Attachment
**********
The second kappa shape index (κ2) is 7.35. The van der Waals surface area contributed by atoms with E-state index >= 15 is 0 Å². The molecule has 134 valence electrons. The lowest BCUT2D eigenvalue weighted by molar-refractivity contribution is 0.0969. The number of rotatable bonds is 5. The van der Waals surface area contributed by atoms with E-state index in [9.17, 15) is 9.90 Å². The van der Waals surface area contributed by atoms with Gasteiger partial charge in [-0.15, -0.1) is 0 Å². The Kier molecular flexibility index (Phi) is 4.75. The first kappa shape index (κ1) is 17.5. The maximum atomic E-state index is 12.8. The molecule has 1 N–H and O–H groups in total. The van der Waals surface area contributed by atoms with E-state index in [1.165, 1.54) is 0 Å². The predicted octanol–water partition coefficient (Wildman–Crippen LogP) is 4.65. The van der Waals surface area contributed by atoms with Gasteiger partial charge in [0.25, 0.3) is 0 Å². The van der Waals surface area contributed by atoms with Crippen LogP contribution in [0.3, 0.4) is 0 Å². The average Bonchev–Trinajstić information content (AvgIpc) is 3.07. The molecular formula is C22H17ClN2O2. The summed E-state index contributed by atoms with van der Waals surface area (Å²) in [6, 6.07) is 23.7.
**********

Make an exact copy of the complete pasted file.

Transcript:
The second kappa shape index (κ2) is 7.35. The van der Waals surface area contributed by atoms with E-state index >= 15 is 0 Å². The molecule has 134 valence electrons. The lowest BCUT2D eigenvalue weighted by molar-refractivity contribution is 0.0969. The number of rotatable bonds is 5. The van der Waals surface area contributed by atoms with E-state index in [9.17, 15) is 9.90 Å². The van der Waals surface area contributed by atoms with Gasteiger partial charge in [-0.15, -0.1) is 0 Å². The Kier molecular flexibility index (Phi) is 4.75. The first kappa shape index (κ1) is 17.5. The maximum atomic E-state index is 12.8. The molecule has 1 N–H and O–H groups in total. The van der Waals surface area contributed by atoms with E-state index in [1.165, 1.54) is 0 Å². The predicted octanol–water partition coefficient (Wildman–Crippen LogP) is 4.65. The van der Waals surface area contributed by atoms with Gasteiger partial charge in [0.25, 0.3) is 0 Å². The van der Waals surface area contributed by atoms with Crippen LogP contribution in [0.3, 0.4) is 0 Å². The average Bonchev–Trinajstić information content (AvgIpc) is 3.07. The molecular formula is C22H17ClN2O2. The summed E-state index contributed by atoms with van der Waals surface area (Å²) in [6, 6.07) is 23.7.